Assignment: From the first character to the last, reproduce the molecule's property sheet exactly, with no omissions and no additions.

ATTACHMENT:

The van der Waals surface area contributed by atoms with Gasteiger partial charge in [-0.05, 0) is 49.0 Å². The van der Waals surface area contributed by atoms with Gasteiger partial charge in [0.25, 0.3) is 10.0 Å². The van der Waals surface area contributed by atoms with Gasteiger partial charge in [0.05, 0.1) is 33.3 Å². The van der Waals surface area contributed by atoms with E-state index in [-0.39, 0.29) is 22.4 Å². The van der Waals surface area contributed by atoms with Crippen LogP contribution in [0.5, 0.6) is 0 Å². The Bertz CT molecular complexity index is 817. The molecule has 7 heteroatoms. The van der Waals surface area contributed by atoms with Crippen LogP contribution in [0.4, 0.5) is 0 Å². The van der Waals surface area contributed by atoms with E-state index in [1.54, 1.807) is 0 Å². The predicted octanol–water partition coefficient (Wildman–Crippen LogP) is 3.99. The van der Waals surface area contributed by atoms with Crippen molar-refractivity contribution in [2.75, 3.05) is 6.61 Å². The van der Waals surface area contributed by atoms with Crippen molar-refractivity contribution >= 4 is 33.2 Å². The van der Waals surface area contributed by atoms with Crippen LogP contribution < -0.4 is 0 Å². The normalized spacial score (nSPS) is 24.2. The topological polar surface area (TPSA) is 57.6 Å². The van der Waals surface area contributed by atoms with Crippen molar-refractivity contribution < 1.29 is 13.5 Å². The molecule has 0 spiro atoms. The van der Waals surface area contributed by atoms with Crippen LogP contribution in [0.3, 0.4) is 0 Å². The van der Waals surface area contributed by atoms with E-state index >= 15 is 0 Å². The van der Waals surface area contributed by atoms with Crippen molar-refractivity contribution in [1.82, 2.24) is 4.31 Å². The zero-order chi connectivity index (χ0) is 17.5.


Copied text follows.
The van der Waals surface area contributed by atoms with Gasteiger partial charge in [-0.05, 0) is 49.0 Å². The van der Waals surface area contributed by atoms with Gasteiger partial charge in [0.25, 0.3) is 10.0 Å². The van der Waals surface area contributed by atoms with Gasteiger partial charge in [0.05, 0.1) is 33.3 Å². The van der Waals surface area contributed by atoms with E-state index in [-0.39, 0.29) is 22.4 Å². The van der Waals surface area contributed by atoms with Crippen LogP contribution in [0.5, 0.6) is 0 Å². The Bertz CT molecular complexity index is 817. The molecule has 7 heteroatoms. The van der Waals surface area contributed by atoms with Crippen LogP contribution in [0.4, 0.5) is 0 Å². The van der Waals surface area contributed by atoms with E-state index in [1.54, 1.807) is 0 Å². The predicted octanol–water partition coefficient (Wildman–Crippen LogP) is 3.99. The van der Waals surface area contributed by atoms with Crippen molar-refractivity contribution in [2.75, 3.05) is 6.61 Å². The van der Waals surface area contributed by atoms with Crippen molar-refractivity contribution >= 4 is 33.2 Å². The van der Waals surface area contributed by atoms with Crippen LogP contribution < -0.4 is 0 Å². The normalized spacial score (nSPS) is 24.2. The topological polar surface area (TPSA) is 57.6 Å². The van der Waals surface area contributed by atoms with Crippen molar-refractivity contribution < 1.29 is 13.5 Å². The molecule has 0 spiro atoms. The van der Waals surface area contributed by atoms with Crippen LogP contribution in [0.3, 0.4) is 0 Å². The van der Waals surface area contributed by atoms with E-state index >= 15 is 0 Å². The van der Waals surface area contributed by atoms with Crippen molar-refractivity contribution in [1.82, 2.24) is 4.31 Å². The zero-order chi connectivity index (χ0) is 17.5.